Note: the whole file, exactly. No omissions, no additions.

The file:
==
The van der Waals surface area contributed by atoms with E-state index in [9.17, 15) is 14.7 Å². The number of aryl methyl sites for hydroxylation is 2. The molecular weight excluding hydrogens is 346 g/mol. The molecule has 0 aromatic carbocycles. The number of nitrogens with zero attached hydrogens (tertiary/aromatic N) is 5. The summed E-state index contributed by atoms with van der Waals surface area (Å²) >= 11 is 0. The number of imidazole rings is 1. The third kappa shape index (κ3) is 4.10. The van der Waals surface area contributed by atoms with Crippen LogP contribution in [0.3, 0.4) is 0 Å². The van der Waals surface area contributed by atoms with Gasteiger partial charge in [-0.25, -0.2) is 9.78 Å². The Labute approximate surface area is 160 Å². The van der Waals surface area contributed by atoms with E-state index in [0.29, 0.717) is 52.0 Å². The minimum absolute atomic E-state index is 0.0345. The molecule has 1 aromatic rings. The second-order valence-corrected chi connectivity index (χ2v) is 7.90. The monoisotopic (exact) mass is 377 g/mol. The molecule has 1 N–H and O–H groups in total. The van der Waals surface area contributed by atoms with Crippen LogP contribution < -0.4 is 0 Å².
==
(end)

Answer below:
The van der Waals surface area contributed by atoms with E-state index in [9.17, 15) is 14.7 Å². The number of aryl methyl sites for hydroxylation is 2. The molecular weight excluding hydrogens is 346 g/mol. The molecule has 0 aromatic carbocycles. The number of nitrogens with zero attached hydrogens (tertiary/aromatic N) is 5. The summed E-state index contributed by atoms with van der Waals surface area (Å²) >= 11 is 0. The number of imidazole rings is 1. The third kappa shape index (κ3) is 4.10. The van der Waals surface area contributed by atoms with Crippen LogP contribution in [0.3, 0.4) is 0 Å². The van der Waals surface area contributed by atoms with Gasteiger partial charge in [-0.25, -0.2) is 9.78 Å². The Labute approximate surface area is 160 Å². The van der Waals surface area contributed by atoms with E-state index in [0.29, 0.717) is 52.0 Å². The minimum absolute atomic E-state index is 0.0345. The molecule has 1 aromatic rings. The second-order valence-corrected chi connectivity index (χ2v) is 7.90. The monoisotopic (exact) mass is 377 g/mol. The molecule has 1 N–H and O–H groups in total. The van der Waals surface area contributed by atoms with Crippen LogP contribution < -0.4 is 0 Å².